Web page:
Did the developers forget that we not only watch the game and select options, but we actually get around to playing them? Already having spoke about the lack of an enjoyable Arcade Mode, the Simulation Mode is comparable to a model kit car that has all the neat gadgets. It looks just like the real thing, but offers little or nothing in terms of performance. Most avid racers are all for a challenge. Most prefer to steer clear of arcade style racers that can be ran best on a digital controller (i.e. Ridge Racer). While Monaco GP succeeds in doing this, it takes the level of simulation a bit too far. This game honestly can't be enjoyed to its potential with the traditional Dreamcast controller. This is due to the limited distance the analogue stick travels from side to another. It is far too difficult to handle your car with the precision necessary to win races on a consistent basis. Getting your hands on the wheel will do wonders for your game as well as greatly aid in enjoying this game from "in car" views (which I previously mentioned exhibited the best feeling of speed). At times you can get these bad boys up to 194mph and it is quite a rush to do so. All that aside, the wheel is not yet available to most Dreamcast owners, so you are stuck with using the limited analogue pad to control your car. After mastering the great learning curve that Monaco GP possesses, you will be required to sit through extremely tedious races. The tracks are so long and monotonous that breaking for an occasional pit or accident is a situation most will find much to welcoming.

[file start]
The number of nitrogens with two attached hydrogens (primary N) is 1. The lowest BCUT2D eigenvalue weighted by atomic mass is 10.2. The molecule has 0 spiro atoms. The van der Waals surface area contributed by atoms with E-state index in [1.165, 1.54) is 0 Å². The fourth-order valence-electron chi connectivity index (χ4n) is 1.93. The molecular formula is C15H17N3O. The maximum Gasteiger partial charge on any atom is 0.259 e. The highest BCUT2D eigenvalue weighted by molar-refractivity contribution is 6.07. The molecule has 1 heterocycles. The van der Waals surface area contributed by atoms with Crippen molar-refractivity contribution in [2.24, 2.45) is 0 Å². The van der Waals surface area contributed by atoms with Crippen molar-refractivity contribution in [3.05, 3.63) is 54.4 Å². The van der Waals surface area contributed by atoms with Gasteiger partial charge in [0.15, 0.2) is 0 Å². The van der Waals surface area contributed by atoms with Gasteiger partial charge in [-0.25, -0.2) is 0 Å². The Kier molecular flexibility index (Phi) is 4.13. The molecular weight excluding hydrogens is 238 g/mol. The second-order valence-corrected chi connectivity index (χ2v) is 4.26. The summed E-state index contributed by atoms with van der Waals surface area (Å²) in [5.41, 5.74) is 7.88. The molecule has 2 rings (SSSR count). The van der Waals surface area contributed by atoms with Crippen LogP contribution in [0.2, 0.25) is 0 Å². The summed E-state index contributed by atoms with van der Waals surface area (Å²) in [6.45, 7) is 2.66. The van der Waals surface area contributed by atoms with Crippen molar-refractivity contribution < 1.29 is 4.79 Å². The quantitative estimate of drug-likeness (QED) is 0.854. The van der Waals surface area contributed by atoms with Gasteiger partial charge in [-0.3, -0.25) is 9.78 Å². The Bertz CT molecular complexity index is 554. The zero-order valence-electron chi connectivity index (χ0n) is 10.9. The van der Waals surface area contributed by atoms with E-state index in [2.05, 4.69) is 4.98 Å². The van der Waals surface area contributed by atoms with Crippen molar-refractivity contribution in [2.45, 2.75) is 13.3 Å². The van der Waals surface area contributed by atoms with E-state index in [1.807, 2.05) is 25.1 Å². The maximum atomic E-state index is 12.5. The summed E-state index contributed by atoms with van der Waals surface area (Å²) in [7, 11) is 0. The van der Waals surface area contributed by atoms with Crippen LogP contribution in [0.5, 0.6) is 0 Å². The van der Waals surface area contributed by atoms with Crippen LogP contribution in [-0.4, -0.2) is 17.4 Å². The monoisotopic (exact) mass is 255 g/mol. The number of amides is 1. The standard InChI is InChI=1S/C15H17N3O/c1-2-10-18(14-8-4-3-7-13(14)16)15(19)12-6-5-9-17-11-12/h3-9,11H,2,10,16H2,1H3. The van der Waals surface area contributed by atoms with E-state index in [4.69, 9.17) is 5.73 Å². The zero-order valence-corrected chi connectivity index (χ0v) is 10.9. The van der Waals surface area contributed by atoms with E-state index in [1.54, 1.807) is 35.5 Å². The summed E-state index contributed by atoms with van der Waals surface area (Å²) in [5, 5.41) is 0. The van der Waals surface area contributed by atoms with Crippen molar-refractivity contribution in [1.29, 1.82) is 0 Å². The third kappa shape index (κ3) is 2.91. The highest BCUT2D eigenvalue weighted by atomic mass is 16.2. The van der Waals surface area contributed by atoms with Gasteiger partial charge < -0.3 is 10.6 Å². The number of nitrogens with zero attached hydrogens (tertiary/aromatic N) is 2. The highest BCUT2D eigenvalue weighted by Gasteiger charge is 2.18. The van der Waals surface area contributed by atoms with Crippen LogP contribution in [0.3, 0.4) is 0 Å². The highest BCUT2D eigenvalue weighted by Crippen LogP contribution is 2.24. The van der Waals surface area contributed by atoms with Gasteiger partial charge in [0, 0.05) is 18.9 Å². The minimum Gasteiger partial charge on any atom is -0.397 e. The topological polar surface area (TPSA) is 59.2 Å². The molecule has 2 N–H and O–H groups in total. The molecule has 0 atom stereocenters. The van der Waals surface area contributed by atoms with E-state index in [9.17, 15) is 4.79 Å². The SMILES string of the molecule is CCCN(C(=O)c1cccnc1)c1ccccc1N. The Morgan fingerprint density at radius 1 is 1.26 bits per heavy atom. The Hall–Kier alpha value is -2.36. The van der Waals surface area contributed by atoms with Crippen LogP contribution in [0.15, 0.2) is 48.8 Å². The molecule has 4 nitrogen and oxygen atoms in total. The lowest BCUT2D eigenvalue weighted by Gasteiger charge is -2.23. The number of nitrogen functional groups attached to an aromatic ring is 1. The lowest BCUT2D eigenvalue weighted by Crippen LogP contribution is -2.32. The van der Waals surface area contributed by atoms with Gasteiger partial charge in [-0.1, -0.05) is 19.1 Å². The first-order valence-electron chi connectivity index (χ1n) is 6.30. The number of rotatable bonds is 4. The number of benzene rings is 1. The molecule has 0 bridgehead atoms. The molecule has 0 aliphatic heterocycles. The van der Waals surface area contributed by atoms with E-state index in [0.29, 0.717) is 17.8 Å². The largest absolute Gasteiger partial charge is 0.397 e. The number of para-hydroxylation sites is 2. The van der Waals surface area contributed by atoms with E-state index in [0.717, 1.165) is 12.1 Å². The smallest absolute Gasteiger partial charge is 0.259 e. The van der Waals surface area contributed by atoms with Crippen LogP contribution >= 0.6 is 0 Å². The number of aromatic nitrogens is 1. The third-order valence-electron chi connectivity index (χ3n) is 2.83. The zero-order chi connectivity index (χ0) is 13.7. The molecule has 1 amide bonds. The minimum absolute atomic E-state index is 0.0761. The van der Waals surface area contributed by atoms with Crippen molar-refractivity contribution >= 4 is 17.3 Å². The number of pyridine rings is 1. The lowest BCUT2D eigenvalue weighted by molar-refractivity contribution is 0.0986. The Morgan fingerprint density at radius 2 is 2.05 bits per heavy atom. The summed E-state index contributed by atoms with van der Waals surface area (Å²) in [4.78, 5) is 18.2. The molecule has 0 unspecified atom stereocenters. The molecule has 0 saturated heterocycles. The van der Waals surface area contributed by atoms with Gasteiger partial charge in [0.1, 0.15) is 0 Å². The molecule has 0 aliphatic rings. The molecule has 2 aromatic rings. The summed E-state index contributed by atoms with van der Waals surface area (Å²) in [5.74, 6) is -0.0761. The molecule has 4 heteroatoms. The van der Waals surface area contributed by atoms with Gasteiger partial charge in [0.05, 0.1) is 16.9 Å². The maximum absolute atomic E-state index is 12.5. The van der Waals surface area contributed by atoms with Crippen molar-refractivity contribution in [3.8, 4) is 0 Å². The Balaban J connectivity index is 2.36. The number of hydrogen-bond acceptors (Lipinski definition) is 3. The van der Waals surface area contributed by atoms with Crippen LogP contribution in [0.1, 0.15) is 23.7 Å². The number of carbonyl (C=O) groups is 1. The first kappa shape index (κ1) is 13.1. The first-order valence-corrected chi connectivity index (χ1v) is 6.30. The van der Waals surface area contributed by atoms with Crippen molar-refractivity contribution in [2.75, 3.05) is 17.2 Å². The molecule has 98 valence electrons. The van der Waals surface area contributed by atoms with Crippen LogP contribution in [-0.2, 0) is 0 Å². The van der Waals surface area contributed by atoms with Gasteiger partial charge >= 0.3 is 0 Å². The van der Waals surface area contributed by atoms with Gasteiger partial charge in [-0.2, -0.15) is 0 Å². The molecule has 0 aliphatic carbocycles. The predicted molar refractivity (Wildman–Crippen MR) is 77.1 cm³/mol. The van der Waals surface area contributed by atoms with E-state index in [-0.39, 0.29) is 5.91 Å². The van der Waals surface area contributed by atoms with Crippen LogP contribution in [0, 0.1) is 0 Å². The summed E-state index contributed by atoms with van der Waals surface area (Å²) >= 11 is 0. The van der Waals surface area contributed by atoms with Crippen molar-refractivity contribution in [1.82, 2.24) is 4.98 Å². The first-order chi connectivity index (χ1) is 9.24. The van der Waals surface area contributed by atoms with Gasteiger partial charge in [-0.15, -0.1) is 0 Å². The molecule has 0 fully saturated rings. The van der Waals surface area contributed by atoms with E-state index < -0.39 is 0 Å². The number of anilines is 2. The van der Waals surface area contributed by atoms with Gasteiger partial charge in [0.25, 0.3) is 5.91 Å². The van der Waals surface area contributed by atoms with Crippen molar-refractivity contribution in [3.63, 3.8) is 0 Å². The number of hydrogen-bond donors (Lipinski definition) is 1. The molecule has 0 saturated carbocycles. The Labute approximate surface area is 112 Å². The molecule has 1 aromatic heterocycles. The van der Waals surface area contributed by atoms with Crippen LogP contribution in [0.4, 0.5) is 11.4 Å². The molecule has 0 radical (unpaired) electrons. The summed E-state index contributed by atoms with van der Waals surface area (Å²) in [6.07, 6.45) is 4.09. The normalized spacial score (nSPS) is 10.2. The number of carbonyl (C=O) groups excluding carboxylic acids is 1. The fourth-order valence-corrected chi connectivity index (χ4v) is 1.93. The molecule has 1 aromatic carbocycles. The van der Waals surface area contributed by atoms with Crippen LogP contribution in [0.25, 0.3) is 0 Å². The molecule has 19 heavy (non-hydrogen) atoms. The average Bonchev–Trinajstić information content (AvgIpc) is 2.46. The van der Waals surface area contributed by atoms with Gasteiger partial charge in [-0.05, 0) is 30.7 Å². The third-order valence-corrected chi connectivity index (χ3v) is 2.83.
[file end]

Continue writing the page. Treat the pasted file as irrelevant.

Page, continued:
One good thing the Dreamcast controller offers its handler is the addition of the jump pack controller. This peripheral is used to its fullest potential as you race around the track. When you punch the acceleration and begin to shift gears, you will feel a nudge from below. The way the jump pack rumbles feels almost as if the the controller is trying to jump out of your hands. Pretty neat stuff.. You will also be witness to occasional rumbles as you encounter grass, fences, other cars, or if you simply spin out. If you happen to have already purchased this lackluster title and don't own the jump pack, you probably should run down to the store and pick one up. It does wonders for the feel of the game.